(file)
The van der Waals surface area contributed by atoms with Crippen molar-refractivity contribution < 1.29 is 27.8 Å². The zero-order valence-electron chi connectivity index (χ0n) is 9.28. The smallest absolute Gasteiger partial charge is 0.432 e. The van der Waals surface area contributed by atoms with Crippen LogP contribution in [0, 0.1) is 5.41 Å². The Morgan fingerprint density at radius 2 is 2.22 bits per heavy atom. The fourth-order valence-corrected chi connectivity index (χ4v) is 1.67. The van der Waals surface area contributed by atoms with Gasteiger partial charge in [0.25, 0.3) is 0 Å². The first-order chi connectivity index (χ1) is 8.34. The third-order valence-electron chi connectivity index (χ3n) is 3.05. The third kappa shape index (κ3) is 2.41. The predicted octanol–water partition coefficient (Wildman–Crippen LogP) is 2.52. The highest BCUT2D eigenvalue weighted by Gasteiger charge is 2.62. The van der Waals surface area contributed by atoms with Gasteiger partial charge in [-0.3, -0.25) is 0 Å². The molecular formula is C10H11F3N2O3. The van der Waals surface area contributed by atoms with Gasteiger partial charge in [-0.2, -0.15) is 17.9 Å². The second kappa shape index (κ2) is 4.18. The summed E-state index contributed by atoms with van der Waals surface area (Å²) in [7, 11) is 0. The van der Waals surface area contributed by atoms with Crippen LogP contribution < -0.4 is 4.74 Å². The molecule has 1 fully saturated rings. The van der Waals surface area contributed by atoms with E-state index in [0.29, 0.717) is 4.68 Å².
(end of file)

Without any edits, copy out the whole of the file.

The van der Waals surface area contributed by atoms with Crippen molar-refractivity contribution < 1.29 is 27.8 Å². The zero-order valence-electron chi connectivity index (χ0n) is 9.28. The smallest absolute Gasteiger partial charge is 0.432 e. The van der Waals surface area contributed by atoms with Crippen LogP contribution in [0, 0.1) is 5.41 Å². The Morgan fingerprint density at radius 2 is 2.22 bits per heavy atom. The fourth-order valence-corrected chi connectivity index (χ4v) is 1.67. The van der Waals surface area contributed by atoms with Gasteiger partial charge in [0.25, 0.3) is 0 Å². The first-order chi connectivity index (χ1) is 8.34. The third-order valence-electron chi connectivity index (χ3n) is 3.05. The third kappa shape index (κ3) is 2.41. The predicted octanol–water partition coefficient (Wildman–Crippen LogP) is 2.52. The highest BCUT2D eigenvalue weighted by Gasteiger charge is 2.62. The van der Waals surface area contributed by atoms with Gasteiger partial charge in [-0.3, -0.25) is 0 Å². The molecular formula is C10H11F3N2O3. The van der Waals surface area contributed by atoms with Gasteiger partial charge in [-0.2, -0.15) is 17.9 Å². The second kappa shape index (κ2) is 4.18. The summed E-state index contributed by atoms with van der Waals surface area (Å²) in [7, 11) is 0. The van der Waals surface area contributed by atoms with Crippen LogP contribution < -0.4 is 4.74 Å². The molecule has 1 fully saturated rings. The van der Waals surface area contributed by atoms with E-state index in [0.29, 0.717) is 4.68 Å².